Build-A-Bear in Numbers: 110 million animals, $400 million sales, 8 new technologies in stores

Build a bear homepageIn an extensive article in the NYT, Elizabeth Olson reports a number of interesting details on Build-A-Bear Workshop. This company is one of my favorite examples of mass customization, as it not just invented a new category and value preposition based on mass customization, but also is one of the premier examples of delivering process experience in an in-store environment.

Here are some interesting numbers on Build-A-Bear, according to the Ney York Times:

Corporate Data

  • 1997 founded
  • 110 million plush animals sold since it started
  • 296 own stores in the United States, Canada and Puerto Rico, plus several franchise outlets abroad
  • $394 million in revenue (2011), with a $17 million loss due to weak economy
  • $7.8 million of advertising spending in 2011, and $2.7 million in first six months of 2012 

Customer demographics

  • 8-year-old girl is core customer
  • 30 percent of customers are boys
  • 2-3 visits of average customer per year to create customized animal or to buy outfits.
  • 500 lost bears are returned to kids every year as bar code allows a lost animal to be tracked and returned

New store concept

  • 1st new store introduced this week in St Louis
  • 2 years of development for new store layout, working with Adrienne Weiss Corporation, a Chicago advertising agency that was part of the original brand development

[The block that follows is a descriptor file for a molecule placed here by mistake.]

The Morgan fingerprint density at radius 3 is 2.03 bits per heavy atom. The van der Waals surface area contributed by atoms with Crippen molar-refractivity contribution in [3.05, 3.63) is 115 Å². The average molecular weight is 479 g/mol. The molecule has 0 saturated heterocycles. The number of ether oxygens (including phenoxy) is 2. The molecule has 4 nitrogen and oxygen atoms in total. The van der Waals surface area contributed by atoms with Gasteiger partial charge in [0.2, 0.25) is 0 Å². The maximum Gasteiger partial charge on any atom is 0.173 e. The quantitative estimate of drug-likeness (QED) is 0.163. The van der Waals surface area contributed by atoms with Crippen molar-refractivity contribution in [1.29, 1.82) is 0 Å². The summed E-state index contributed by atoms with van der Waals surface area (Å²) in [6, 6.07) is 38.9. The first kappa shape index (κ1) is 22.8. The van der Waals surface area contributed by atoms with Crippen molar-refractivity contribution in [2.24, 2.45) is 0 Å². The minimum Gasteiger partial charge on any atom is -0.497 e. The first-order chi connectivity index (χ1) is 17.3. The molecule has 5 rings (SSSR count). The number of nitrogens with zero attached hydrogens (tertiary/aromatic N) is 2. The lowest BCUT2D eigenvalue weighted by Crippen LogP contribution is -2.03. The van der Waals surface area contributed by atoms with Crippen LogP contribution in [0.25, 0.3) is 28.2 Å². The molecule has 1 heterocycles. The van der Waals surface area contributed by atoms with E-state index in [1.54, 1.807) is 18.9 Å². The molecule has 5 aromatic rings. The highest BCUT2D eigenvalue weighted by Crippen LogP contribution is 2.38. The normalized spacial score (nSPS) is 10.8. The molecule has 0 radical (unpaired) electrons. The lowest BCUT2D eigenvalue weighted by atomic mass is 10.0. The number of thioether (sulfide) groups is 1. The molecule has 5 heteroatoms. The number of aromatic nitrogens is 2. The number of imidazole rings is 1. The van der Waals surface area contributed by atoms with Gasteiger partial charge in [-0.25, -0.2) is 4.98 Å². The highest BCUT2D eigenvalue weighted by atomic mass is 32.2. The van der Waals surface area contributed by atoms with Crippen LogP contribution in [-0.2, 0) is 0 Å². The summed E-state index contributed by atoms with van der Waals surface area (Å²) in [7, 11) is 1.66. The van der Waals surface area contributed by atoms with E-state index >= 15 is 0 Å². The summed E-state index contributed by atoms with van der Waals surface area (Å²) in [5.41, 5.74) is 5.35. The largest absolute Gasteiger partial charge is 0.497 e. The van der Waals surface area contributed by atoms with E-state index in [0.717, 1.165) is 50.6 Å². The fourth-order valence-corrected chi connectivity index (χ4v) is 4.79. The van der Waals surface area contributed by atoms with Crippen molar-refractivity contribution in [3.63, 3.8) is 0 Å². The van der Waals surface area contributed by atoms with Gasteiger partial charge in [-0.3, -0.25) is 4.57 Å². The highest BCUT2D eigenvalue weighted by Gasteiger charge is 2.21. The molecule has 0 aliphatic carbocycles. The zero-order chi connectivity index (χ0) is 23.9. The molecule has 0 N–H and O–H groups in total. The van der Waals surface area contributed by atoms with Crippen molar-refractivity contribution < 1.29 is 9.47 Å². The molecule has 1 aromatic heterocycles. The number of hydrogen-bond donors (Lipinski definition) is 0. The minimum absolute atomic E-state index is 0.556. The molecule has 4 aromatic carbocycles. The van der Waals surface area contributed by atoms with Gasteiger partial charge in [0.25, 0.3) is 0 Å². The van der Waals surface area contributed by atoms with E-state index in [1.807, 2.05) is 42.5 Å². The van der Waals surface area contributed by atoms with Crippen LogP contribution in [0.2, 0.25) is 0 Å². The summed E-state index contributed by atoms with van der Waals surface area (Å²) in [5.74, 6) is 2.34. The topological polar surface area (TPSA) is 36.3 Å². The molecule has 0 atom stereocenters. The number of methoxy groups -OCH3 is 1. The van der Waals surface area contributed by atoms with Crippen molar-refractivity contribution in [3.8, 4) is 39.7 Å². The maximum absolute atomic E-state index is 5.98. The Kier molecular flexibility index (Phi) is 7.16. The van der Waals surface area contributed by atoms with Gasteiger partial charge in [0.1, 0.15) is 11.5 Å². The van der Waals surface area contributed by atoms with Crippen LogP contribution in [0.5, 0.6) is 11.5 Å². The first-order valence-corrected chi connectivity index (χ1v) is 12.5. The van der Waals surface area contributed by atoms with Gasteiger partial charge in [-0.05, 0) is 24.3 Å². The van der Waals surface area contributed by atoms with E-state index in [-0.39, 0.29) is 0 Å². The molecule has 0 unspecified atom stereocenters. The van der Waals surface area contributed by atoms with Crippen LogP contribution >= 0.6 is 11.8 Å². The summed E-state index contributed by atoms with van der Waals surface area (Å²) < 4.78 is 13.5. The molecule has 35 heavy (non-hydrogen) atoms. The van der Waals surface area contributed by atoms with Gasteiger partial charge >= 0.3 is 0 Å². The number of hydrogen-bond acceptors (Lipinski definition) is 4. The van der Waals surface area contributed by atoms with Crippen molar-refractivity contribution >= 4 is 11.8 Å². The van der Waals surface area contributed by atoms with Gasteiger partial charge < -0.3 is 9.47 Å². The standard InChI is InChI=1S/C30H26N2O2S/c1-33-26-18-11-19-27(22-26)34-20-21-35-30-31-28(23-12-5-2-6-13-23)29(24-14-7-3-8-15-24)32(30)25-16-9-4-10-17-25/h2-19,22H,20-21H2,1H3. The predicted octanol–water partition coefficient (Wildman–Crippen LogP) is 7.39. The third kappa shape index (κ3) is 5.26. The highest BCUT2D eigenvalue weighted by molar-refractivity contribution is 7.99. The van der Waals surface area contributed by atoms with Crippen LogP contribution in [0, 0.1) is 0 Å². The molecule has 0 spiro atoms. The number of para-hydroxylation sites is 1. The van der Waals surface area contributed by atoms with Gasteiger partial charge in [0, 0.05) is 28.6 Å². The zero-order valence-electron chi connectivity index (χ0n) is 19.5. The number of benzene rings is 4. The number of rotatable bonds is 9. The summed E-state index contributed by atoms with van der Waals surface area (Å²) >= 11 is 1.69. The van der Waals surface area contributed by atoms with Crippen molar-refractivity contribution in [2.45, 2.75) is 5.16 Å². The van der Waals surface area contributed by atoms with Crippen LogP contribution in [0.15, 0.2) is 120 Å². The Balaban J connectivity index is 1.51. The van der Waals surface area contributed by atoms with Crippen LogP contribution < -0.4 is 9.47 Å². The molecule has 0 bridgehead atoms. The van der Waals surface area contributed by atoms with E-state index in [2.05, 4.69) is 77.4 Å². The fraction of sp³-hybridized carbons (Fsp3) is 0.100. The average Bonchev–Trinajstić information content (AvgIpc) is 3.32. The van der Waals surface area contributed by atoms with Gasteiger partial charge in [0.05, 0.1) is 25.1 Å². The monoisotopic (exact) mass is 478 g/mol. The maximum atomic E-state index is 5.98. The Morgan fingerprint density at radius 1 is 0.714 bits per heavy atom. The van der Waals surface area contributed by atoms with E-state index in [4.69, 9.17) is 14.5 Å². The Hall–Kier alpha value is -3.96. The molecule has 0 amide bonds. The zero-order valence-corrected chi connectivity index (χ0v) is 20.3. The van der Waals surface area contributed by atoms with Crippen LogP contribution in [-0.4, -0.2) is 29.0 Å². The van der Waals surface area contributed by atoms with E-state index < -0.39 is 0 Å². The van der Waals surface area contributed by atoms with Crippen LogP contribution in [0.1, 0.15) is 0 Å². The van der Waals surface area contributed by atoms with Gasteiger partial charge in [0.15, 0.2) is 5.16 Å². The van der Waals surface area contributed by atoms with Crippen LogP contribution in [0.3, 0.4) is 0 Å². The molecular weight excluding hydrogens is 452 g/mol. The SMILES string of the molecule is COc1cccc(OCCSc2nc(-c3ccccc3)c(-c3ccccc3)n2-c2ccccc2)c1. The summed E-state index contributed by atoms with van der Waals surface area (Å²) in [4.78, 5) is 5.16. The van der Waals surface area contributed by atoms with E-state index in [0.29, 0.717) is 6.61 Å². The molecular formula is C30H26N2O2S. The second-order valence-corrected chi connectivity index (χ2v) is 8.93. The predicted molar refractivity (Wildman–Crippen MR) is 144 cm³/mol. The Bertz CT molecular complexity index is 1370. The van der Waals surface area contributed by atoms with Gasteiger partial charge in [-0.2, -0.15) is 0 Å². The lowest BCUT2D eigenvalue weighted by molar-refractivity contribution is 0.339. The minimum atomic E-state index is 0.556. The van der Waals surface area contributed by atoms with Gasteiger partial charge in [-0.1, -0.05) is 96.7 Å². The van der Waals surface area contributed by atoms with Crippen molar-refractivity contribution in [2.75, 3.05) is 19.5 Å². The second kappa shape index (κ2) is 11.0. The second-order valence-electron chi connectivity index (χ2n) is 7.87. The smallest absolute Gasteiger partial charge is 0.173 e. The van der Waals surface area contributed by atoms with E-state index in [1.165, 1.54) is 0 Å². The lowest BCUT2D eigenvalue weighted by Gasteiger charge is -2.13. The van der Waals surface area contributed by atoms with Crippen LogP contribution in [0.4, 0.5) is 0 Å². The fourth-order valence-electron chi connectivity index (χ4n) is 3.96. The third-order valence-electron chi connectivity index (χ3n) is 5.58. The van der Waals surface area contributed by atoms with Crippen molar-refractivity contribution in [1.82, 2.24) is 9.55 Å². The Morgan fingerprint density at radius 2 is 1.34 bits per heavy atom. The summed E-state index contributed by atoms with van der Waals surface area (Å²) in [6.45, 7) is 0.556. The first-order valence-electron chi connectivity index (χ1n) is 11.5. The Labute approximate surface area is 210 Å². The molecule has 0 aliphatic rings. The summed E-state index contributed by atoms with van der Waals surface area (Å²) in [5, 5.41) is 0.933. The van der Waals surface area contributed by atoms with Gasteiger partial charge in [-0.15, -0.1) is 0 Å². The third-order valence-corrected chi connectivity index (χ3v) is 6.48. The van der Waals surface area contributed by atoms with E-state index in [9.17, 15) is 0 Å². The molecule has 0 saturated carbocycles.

• Microsoft Kinect movement technology will allow customers to play games at large screen at the front by waving their hands in front of it 
  • 8 new technology stations in each store will increase hands-on engagement
    New “love me” touch screen where child can choose a heart for his or her stuffed animal.
    Other new options include customized sound chip and scents like chocolate chip or cotton candy that can be embedded in the stuffed animal!!


My last article of Build A Bear's European Operations is here.

By | 2018-06-14T06:50:49+00:00 September 27th, 2012|Cases-Consumer, Customization Trends, Personalization|

About the Author:

Frank T. Piller is a Co-Director of the MIT Smart Customization Group at the MIT Media Lab, Massachusetts Institute of Technology, USA, and a chair professor of management at the Technology & Innovation Management Group of RWTH Aachen University, Germany, one of Europe’s leading institutes of technology. Before entering his recent position in Aachen, he worked at the MIT Sloan School of Management (2004-2007) and has been an associate professor of management at TUM Business School, Technische Universitaet Muenchen. Frequently quoted in The New York Times, The Economist, and Business Week, amongst others, Frank is regarded as one of the leading experts on strategies for customer-centric value creation, like mass customization, personalization, and innovation co-creation. His recent analysis of the crowdsourcing business model “Threadless” (co-authored with Susumu Ogawa), an innovative crowdsourcing business model in the fashion industry, has been elected as one of the Top-20 articles in MIT Sloan Management Review.